Many people living with substance use disorder have an underlying mental health issue. This is known as dual diagnosis. In some instances, the pain and mood swings caused by an untreated mental health disorder are catalysts for substance use. People turn to drugs or alcohol to relieve symptoms that they don’t understand and that exist nearly all the time. Although substance use has unpleasant consequences across all areas of their lives, they rely on drugs or alcohol for self-treatment.
For others, the development of mental health conditions may be a direct result of changes within brain chemistry and brain functioning that are caused by substance abuse. In either case, identifying and treating both substance abuse and mental health disorders at once is essential for successful recovery.
What Does Dual Diagnosis Mean?
Addiction has many possible underlying causes. Some people are more genetically predisposed to addiction. For these individuals, the feelings of euphoria, confidence, and relaxation that substance use creates are greatly heightened. Brain changes occur more rapidly and are more extreme. Moreover, the depression, anxiety, and other symptoms of “coming down” or sobering up are equally extreme. For other people, addiction is largely tied to feelings of low self-worth, a need to fit in, or past trauma.
However, many people develop addiction as the result of their efforts to self-treat undiagnosed mental health disorders. They might be living with:
- Major depressive disorder
- General anxiety disorder
- Panic disorder
- Post-traumatic stress disorder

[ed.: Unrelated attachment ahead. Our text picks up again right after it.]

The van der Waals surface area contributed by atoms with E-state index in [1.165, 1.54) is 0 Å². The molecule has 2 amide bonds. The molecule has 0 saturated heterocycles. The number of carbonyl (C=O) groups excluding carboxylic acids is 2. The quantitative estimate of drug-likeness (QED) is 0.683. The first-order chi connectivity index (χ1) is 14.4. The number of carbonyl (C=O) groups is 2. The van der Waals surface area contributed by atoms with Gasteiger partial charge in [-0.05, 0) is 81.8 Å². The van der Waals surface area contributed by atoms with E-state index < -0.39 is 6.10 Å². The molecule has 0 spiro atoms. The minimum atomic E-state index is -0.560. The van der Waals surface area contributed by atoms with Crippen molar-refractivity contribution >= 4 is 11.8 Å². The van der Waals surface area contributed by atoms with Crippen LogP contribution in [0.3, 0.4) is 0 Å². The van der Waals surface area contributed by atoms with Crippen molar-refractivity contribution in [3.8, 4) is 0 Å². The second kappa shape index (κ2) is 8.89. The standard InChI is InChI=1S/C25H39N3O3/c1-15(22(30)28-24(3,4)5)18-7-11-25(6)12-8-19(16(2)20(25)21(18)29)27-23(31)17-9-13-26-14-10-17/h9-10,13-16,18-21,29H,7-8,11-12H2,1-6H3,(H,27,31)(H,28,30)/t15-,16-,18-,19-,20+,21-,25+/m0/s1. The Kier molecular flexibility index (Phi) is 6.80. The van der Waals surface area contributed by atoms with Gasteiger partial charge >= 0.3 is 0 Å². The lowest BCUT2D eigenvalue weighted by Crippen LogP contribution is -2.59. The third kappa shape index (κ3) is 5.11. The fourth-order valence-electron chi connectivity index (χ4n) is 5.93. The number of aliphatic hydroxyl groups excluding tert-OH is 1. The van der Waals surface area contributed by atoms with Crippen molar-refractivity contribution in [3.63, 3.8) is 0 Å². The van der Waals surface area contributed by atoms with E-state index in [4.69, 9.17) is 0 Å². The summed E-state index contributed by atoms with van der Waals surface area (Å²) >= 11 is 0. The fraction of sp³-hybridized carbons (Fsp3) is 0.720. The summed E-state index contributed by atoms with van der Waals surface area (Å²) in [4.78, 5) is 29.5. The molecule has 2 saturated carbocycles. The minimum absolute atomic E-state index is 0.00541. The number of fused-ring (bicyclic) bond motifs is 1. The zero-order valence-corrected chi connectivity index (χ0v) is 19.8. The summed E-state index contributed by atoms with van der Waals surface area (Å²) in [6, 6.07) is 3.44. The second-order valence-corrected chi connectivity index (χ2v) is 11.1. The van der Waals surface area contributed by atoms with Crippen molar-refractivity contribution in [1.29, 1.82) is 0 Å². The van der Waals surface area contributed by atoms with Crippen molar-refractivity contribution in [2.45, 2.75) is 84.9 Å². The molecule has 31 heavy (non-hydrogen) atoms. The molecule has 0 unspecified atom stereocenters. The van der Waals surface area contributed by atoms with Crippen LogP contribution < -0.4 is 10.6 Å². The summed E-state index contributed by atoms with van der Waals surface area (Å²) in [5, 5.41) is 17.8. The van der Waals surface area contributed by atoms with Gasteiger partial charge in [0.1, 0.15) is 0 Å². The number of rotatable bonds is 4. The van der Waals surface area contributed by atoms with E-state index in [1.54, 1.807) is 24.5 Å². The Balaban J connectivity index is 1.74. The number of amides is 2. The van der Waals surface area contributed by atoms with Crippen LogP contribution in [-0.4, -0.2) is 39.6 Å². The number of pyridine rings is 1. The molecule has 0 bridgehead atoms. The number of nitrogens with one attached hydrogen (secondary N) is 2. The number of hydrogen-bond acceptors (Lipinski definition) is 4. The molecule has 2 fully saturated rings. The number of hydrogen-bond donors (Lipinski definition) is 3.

- Attention deficit hyperactivity disorder
- Bipolar disorder
They may find that using certain prescribed or illicit substances temporarily alleviates their symptoms. Given that their symptoms always recur whenever they stop using, recreational drug or alcohol use rapidly progresses to regular use, and regular use eventually becomes abuse.
Worse still, because drug use affects the brain’s chemistry, many self-treated mental health disorders become increasingly severe over time. This causes people to use more of the substances that they’re self-treating with. It can also result in new forms of substance abuse, new mental health symptoms, and overdose.
At its most basic, dual diagnosis is having both substance use disorder and any mental health issue that has yet to be identified and managed by a medical professional. Until an underlying mental health disorder is known and treated, people in recovery will always be tempted to return to substance use for relief. In dual diagnosis treatment, patients learn safe, effective, and sustainable ways to manage their mental health disorders.
Why Do Addiction and Mental Health Issues Happen Together?
Co-occurring disorders are incredibly common. Although the symptoms of an untreated mental health issue can cause some people to self-treat with drugs or alcohol, it isn’t always possible to know which issue developed first. Some people may be more predisposed to both mental health issues and addiction due to genetics, past traumas, or high levels of stress.
Living with an untreated mental health disorder can be incredibly unpleasant. People often use drugs or alcohol to alleviate their discomfort or to establish short-term feelings of normalcy. Using drugs or alcohol might make them feel more comfortable socially. However, even when no mental health issues existed before addiction, prolonged substance use can change the brain in ways that increase the likelihood of certain mental health disorders.